They were arguably the top band in the world in 1970 or 1971, but I dismissed them as just so much noise.
I wasn’t alone. Grand Funk Railroad had as its motto “nobody loves us but the people.” The critics hated them, but their albums sold millions and they set attendance records wherever they played live. The trio from Flint, Michigan, led by Mark Farner, were a really big thing.
I still didn’t like them. Although I made an exception for a one song, “I’m Your Captain/Closer to Home” because it seemed to me to be a bit more melodic than most of their offerings. When they came to Montreal, where I lived at the time, I didn’t for a second consider going to the show.
My friend Bruce must have been a Grand Funk fan. He noted from one of my earlier posts that I had seen Mark Farner perform at Barrymore’s in September 1986, back when that club was one of Canada’s top venues for live music. He asked if I would write about that.
So why did someone who disliked Grand Funk Railroad go to Barrymore’s to hear Mark Farner? A lot can change in 15 years. My musical tastes had expanded somewhat, and in the interim Mark had become a Christian. As a Christian broadcaster that meant the show was work for me – I would be going no matter my personal tastes.
I also did want to hear the band Mark was using as an opening act/backup group. They were called Vision, and their keyboard player was a guy named Billy Powell, who had previously been the keyboardist for Lynyrd Skynrd, a band whose music I had always enjoyed. I was looking forward to Vision more than I was to Mark Farner.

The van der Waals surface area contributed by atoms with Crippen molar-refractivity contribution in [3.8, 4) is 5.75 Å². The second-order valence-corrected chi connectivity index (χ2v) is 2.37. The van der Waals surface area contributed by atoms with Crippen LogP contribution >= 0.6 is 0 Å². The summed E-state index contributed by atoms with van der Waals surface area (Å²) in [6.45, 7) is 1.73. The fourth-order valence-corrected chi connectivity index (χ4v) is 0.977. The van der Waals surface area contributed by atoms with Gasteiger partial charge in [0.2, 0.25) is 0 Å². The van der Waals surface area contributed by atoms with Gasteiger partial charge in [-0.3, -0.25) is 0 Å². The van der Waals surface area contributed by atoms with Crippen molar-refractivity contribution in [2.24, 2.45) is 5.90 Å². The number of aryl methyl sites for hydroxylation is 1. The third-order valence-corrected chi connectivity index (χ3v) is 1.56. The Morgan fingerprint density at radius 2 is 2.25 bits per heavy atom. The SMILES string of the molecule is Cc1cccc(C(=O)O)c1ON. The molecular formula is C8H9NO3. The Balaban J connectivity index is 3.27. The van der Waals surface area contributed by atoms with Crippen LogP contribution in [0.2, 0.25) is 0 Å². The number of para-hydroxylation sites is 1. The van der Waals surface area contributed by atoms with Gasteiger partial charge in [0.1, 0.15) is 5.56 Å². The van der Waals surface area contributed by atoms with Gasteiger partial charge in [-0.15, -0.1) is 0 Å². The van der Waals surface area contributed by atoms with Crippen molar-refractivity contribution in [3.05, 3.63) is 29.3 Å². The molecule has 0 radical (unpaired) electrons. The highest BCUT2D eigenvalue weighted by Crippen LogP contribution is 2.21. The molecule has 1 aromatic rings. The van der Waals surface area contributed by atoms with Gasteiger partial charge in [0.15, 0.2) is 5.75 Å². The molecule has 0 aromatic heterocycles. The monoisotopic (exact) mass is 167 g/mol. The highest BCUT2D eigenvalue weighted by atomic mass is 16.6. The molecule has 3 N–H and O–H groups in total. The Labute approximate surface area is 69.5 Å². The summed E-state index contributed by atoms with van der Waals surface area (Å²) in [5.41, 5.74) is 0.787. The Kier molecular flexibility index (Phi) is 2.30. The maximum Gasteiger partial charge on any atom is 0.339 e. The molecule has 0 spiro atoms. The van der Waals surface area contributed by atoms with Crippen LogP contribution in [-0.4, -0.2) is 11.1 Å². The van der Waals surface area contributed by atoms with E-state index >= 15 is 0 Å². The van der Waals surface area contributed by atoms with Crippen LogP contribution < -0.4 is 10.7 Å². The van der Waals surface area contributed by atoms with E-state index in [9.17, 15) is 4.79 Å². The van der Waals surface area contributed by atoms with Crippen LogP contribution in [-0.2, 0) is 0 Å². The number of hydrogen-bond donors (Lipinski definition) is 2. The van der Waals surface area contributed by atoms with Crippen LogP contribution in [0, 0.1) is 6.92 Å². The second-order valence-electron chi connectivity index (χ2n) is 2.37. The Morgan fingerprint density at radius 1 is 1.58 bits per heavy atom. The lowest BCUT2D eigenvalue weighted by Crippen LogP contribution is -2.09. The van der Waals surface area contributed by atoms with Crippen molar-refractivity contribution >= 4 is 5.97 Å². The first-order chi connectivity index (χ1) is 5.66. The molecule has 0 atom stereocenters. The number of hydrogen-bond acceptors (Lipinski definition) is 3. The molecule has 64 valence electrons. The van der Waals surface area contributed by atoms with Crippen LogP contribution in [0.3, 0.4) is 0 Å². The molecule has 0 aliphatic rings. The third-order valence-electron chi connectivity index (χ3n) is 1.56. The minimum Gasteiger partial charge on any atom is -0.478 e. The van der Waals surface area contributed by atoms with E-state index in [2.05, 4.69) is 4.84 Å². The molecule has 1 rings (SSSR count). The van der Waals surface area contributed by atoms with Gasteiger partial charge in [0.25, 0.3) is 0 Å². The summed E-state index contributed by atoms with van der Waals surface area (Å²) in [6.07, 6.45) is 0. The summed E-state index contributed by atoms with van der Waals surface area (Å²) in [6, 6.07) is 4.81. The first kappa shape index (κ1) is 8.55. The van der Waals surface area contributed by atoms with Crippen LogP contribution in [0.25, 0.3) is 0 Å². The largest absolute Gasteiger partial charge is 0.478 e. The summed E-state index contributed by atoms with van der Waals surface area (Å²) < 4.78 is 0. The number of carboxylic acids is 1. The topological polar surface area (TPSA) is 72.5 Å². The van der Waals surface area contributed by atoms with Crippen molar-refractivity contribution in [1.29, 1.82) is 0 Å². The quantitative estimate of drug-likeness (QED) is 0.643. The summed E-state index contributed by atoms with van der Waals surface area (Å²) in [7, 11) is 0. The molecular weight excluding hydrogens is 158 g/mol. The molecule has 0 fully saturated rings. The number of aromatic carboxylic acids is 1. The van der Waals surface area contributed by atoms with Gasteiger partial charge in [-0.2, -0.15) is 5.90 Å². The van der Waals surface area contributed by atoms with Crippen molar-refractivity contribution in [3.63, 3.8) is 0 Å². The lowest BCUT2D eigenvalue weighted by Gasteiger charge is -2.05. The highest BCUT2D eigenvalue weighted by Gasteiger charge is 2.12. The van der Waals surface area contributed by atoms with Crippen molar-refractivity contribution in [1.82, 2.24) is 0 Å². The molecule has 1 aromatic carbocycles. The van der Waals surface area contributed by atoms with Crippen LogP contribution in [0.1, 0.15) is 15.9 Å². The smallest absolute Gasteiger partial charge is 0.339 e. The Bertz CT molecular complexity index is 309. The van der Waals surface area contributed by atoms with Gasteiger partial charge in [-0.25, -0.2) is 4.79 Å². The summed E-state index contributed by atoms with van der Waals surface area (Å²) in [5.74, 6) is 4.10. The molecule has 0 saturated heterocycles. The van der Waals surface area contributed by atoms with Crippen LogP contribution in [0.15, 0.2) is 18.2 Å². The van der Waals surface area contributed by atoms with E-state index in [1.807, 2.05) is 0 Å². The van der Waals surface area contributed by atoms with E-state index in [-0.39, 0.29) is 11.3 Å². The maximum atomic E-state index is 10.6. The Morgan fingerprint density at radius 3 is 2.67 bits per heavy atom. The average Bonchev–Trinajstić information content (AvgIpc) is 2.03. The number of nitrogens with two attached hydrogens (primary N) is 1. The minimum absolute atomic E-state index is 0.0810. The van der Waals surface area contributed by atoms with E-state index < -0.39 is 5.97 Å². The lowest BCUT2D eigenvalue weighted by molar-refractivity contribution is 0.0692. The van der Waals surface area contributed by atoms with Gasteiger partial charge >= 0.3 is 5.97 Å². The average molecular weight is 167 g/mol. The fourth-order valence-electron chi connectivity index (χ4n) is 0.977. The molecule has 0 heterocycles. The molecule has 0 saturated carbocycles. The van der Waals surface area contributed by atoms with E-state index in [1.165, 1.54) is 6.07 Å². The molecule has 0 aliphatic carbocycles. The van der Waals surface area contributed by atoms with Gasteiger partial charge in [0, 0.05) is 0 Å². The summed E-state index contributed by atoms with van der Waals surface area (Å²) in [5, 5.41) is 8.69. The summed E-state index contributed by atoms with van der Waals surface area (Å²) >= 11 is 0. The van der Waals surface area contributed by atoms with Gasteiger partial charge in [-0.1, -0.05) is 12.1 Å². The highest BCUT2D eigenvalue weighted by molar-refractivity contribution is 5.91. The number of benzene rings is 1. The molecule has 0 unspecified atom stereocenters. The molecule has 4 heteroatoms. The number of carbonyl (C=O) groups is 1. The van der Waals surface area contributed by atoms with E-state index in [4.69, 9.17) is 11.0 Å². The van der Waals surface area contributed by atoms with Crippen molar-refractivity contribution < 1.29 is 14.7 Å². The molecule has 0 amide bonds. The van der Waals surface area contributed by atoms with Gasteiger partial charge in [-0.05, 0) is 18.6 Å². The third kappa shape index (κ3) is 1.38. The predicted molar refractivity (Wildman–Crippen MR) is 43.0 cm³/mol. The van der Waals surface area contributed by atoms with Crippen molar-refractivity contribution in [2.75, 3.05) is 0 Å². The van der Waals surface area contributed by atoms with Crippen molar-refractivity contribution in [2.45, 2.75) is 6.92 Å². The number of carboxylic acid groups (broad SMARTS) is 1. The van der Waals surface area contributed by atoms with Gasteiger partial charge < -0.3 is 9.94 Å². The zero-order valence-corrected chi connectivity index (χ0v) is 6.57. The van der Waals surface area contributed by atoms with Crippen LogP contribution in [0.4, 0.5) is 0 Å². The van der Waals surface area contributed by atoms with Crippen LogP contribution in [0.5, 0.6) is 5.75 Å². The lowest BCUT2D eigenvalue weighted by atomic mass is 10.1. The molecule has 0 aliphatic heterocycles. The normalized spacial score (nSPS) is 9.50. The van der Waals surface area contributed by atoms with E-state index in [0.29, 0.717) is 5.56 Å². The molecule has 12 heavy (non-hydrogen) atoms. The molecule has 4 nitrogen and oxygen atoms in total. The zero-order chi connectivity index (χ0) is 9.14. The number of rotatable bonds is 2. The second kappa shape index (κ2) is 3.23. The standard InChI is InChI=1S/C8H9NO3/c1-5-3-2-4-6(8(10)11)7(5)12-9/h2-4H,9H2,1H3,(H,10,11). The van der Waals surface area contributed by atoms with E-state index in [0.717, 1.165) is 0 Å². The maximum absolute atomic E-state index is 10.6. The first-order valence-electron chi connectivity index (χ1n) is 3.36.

I don’t remember all that much about the show. My memory fades as time passes. Vision were good, and Billy’s playing was excellent. Mark mixed up his Grand Funk tunes with his solo material, which was mostly about his relationship with Jesus Christ. Memory can be deceptive at times, but I am pretty sure he finished with his reworked version of “Some Kind of Wonderful.” What I do remember most is the audience.
Grand Funk Railroad was a working class band from a blue collar community that attracted a similar audience. The top level of Barrymore’s (which at the time had five levels) was filled with bikers. Hells Angels members I was told, though I didn’t go up to look.
The show ended with a surprise twist, something unusual in bars then and now. Mark presented the Christian message, and invited people to come forward and pray with him if they wanted to become Christians.
I was surprised at that, and I must admit even more surprised that people took him up on the offer. I didn’t count, but I remember it as being at least a dozen, mostly it seemed from the biker crowd.
Backstage I asked about that. I know that evangelists who come to town arrange with local churches to follow up with those who come forward at their rallies. Mark though was trusting that God would guide these new believers, that they would find appropriate Christian fellowship and grow in their new faith. I have no idea if that is how it eventually played out. I do know that Ottawa today, 30 years later has a biker church, which it didn’t then. Maybe its genesis was that evening.
It did remind me of the parable Jesus told his followers, one usually called “The Sower.” Maybe that is how Mark saw himself that night. His job was to play music and do a little preaching. What happened after that was up to God.
Footnote: I saw Grand Funk Railroad perform at Ottawa Bluesfest in 2013, without Mark Farner. I think I liked them better than I would have in 1971 – but that may not be saying much.